Swazey cites a stirring example of how writing and illustrating personal stories can empower students. One student reported that on her maternal side, ancestors were torn from Africa for slave trade. On her paternal side, Nazis ripped her family from their homes, with only her great-grandfather surviving Auschwitz. “One part of me cries thinking of how many bonded slaves were thrown into the sea to die. Another part of me cries thinking of all the infants thrown into furnaces. But all of me is ready to step forward to make sure neither of these disgusting displays of hatred ever happens again,” a Belle Chasse fifth-grader wrote.
Responses That Build Self-Regulation and Restoration
Educators face students who struggle with social and emotional challenges every day. Bobby Riley, principal of Integrated Arts Academy in Burlington, Vermont, shares his philosophy on behavior challenges and how principals can change the discipline paradigms: “Kids don’t intentionally get in trouble,” Riley explains. “When they act out, there is always something else going on. Especially in that moment, kids have difficulty articulating what is at the root of the issue.”
His school uses the arts as therapeutic listening strategies. “Instead of jumping to disciplinary consequences, we follow a protocol that focuses on getting the long-term results we want.” Riley continues by outlining the steps to this approach (a series of Rs that make it easy to remember):
Readiness: Proactively prepare the entire learning community with a child-centered, nonpunitive approach to discipline. Establish a vocabulary that fosters conversations about triggers. Discuss school culture and shared accountability for a cohesive, safe environment. Establish a growth mindset that recognizes that people learn from mistakes. Behavioral outbursts are mistakes and should be treated like any other mistake. “Kids don’t get punished for making math mistakes, so why would social and emotional mistakes be treated more punitively?” Riley asks. Sketching key ideas helps make this tangible for students and prepares them before incidents occur.
Recognize: Explore the layers beneath the surface, starting with your own emotions. “When a kid kicks, cusses, or throws a chair at you, it isn’t about you. This cannot be about adults owning power. Restrain your emotional reactions. Recognize and avoid power struggles with students. Instead, think about what adverse experiences might have triggered the child’s episode,” Riley urges.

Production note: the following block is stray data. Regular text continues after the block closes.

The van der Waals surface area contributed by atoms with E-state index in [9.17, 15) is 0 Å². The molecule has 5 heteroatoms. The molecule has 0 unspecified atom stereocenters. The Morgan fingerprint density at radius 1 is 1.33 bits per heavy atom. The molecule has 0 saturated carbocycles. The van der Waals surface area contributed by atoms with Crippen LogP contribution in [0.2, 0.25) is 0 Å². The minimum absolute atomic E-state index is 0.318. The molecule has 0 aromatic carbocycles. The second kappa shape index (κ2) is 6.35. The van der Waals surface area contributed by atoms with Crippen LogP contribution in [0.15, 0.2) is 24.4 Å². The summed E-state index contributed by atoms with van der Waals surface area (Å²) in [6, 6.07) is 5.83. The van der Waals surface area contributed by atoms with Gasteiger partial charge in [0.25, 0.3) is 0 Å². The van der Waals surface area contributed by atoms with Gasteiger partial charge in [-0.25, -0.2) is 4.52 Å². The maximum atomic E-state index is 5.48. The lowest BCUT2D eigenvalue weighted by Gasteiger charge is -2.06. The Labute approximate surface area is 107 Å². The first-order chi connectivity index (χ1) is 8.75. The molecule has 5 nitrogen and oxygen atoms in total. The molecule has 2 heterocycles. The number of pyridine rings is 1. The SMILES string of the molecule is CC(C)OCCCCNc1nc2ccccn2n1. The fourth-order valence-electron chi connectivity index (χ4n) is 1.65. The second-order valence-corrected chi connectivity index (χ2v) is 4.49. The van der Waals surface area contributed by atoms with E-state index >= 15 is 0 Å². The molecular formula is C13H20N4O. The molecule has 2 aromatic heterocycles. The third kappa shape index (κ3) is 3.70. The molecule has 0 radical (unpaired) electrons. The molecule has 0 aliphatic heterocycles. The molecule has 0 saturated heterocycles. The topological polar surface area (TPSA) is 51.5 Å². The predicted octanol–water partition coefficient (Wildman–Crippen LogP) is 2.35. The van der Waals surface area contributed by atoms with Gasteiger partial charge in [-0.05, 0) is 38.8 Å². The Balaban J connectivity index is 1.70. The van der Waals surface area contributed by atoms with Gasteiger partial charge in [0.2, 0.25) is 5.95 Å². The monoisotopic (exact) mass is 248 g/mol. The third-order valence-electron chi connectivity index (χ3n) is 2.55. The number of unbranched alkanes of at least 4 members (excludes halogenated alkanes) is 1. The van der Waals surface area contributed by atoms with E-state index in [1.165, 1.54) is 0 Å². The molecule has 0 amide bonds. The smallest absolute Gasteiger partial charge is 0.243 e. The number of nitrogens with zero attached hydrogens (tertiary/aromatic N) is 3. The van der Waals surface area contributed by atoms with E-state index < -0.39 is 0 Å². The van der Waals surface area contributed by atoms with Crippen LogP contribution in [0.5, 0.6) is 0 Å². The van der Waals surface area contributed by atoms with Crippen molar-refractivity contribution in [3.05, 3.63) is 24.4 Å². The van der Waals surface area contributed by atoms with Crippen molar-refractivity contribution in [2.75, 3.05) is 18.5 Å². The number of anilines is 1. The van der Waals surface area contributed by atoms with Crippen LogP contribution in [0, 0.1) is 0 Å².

Regulate: Start with co-regulation and move to self-regulation. Help the student calm down, but don’t confuse calm as always meaning regulated. “Sit together, be there for her, take a walk together, or shoot some hoops. Figure out what this kid needs to release tension and channel energy more productively,” Riley advises. Ultimately, the goal is for students to self-regulate. Initially, co-regulation helps to model the process.
Respond: Conversations matter. Before addressing the situation, comment on something that acknowledges the relationship or a shared experience. Timing is everything. “When you sense it is time for the child to talk, start with something open-ended, like ‘Sounds like you had a rough morning. …’ Don’t address the incident immediately. It can increase anxiety,” Riley warns.
Reflect: When the student is ready to share how he or she is feeling, use the arts to help draw it out. Try sketches, puppet storyboards, or mini-drama moments—whatever media suits that student’s style. Riley explains, “Kids who have difficulty articulating what is wrong tend to open up when I ask them to draw how they feel or doodle why they are so angry. Dry-erase boards are great for this, since they can be easily wiped away—emphasizing this is not a permanent mark on the child. We can fix this.”
Restore: This is the most important part of the process. Start with sketches that show how others might have felt when this happened or what others might need. Doodle some ideas of how this could be fixed. Visuals make these ideas tangible. Riley has seen students offer to clean a classmate’s desk or help another class after these restorative ideas were put into the child’s hands. “Don’t make kids apologize,” Riley cautions principals. “Forced hollow apologies undermine this entire process. I usually close the conversation with, ‘Is there anything else you want to say?’ The point is that we all make mistakes and mistakes need to be fixed, not punished and not trivialized by forced apologies.”
Riley summarizes his advice, “Our immediate goal is to de-escalate difficult social-emotional situations. Art helps turn behavior issues into learning opportunities. Our long-term goal is to create citizens who think about how we treat each other.” This six-step process shifts social-emotional challenges from disciplinary repercussions to shared responsibility in a respectful learning community.
Human Potential Imperative
Nobel laureate economist James Heckman serves as a spokesperson on the economics of human potential. According to Heckman, the greatest returns on educational investments are “from nurturing children’s noncognitive skills, giving them social, emotional, and behavioral benefits that lead to success in life.” Heckman explains that investing in social-emotional skills increases the “quality and productivity of the workforce through fostering motivation, perseverance, and self-control.” (The Productivity Argument for Investing in Young Children, 2004.)
HeckmanEquation.org quotes the economist as saying, “There is too much focus on developing cognitive skills where knowledge can be tested, rather than on the development of social skills—such as attentiveness, persistence, and working with others.” Heckman warns, “Our focus on strictly measuring cognitive achievement is undermining the development of American character, the ability to combine collaboration, creativity, and persistence with intelligence.” Embracing this imperative has the potential to shift students’ thinking from “Goals are impossible” to “I’m possible,” when empowered with human literacy skills.
Cheri Sterman is the director of education at Crayola and vice-chair of the Partnership for 21st Century Learning.